There is by all accounts a bright outlook for this professional specialization in the nursing profession. As one article states: "Faster-than-average growth is expected for anesthesia nurses through 2012 as the American population ages, according to the U.S. Bureau of Labor Statistics. While anesthesia nursing is certainly nothing new to surgery and patient care, it continues to be a promising, challenging career for those who heed its call." (Hyman G. 2006)
The situation in New Mexico as discussed above certainly warrants a greater number of nurse anesthetists. There is also little doubt, given the relatively long history of this specialization in nursing, that this is an area where nurses can excel and contribute to the health care environment. The changing status of nurses and their greater acceptance as professionals in hospitals and other medical institutions is also a positive sign for the advancement of nurse anesthetists.
47TH LEGISLATURE - STATE of NEW MEXICO - SECOND SESSION. Retrieved Jan 13, 2007, at http://legis.state.nm.us/Sessions/06%20Regular/memorials/house/HM033.pdf.
AANA Overview. Retrieved Jan 13, 2007, at http://www.aana.com/aboutaana.aspx?ucNavMenu_TSMenuTargetID=15&ucNavMenu_TSMenuTargetType=4&ucNavMenu_TSMenuID=6&id=100
America's Nurse Anesthetists Commend Bush Administration for Tripling Nurse Anesthetist Traineeship Funding Today. Retrieved Jan 13, 2006, at http://www.aana.com/news.aspx?ucNavMenu_TSMenuTargetID=171&ucNavMenu_TSMenuTargetType=4&ucNavMenu_TSMenuID=6&id=1615&terms=CRNA+shortage&searchtype=1&fragment=True www.questia.com/PM.qst?a=o&d=104802739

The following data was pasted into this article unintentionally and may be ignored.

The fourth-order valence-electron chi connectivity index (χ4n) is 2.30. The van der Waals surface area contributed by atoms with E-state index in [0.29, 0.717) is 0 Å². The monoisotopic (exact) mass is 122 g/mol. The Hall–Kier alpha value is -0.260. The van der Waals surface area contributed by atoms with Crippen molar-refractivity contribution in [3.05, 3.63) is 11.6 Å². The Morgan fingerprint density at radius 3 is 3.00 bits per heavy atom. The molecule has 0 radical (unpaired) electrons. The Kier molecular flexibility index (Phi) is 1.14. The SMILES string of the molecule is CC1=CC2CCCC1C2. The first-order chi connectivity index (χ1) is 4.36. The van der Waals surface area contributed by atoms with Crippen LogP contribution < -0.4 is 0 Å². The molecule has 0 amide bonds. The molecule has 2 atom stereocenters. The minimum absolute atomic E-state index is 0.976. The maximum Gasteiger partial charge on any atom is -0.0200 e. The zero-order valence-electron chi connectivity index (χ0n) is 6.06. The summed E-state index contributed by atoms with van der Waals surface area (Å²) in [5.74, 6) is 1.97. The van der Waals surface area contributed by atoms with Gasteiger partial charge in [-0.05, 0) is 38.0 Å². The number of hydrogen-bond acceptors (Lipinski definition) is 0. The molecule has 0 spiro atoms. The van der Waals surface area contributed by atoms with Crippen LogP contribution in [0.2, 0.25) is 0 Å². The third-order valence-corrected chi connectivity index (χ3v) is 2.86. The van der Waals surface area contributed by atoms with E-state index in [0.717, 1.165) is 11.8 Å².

Donahue, M.P. (1996). Nursing, the Finest Art: An Illustrated History. St. Louis, MO: Mosby.
Engebretson, Joan. (2002)
Hands-on: The persistent metaphor in nursing Holistic Nursing Practice, 16, 4, pp. 20-35 www.questia.com/PM.qst?a=o&d=5000843053
Goodwin, K. (2002, October/November). States Tackle the Nursing Shortage: The Lack of Qualified Nurses Is Reaching Epidemic Proportions. States, Universities and Hospitals All Are Trying to Do Something about it. State Legislatures, 28, 20+.
Hauser S. (2003) "Backbone of the institution" Nursing Management, 34, 10. p.26.
Health Care Practitioner Scope of Practice Guide. Retrieved January 13, 2007 at http://www.state.nm.us/pharmacy/healthguidelines.html
History of Nurse Anesthesia Practice. Retrieved January 13, 2007 from the Michigan Association of Nurse Anesthetists, http://www.miana.org/history/history.html
Hyman G. (2006) Are You Ready for Anesthesia Nursing School? Retrieved January 13, 2007 at http://www.healthcare-programs.com/articles/are-you-ready-for-anesthesia-nursing-school.php
Nursing Jobs in New Mexico. Retrieved January 13, 2007 at http://www.nursejobshop.com/new-mexico-nursing-jobs/
Is There a Nurse Available? The Nursing Shortage in New Mexico. Retrieved January 13, 2007 at http://www.nmwoman.com/Archive05/May_05.html#shortage www.questia.com/PM.qst?a=o&d=5002112683
Postotnik, P. (1984, June). Anesthesia: A Long Way from Biting Bullets. FDA Consumer, 18, 24+. Retrieved January 15, 2007, from Questia database: http://www.questia.com/PM.qst?a=o&d=5002112683
Reports: The Health Care Workforce in Eight States: Education, Practice & Policy: New Mexico. (HSRA) Retrieved Jan 13, 2007, at http://bhpr.hrsa.gov/healthworkforce/reports/states02/newmexico.htm
REQUIREMENTS and INSTRUCTIONS for CRNA LICENSURE. Retrieved Jan 13, 2007, at http://www.bon.state.nm.us/forms/CRNAapp.pdf
The Role of Collective Bargaining and Unions in Advancing the Profession of Nursing. Retrieved Jan 13, 2007, at http://www.nursingworld.org/readroom/nti/9802nti.htm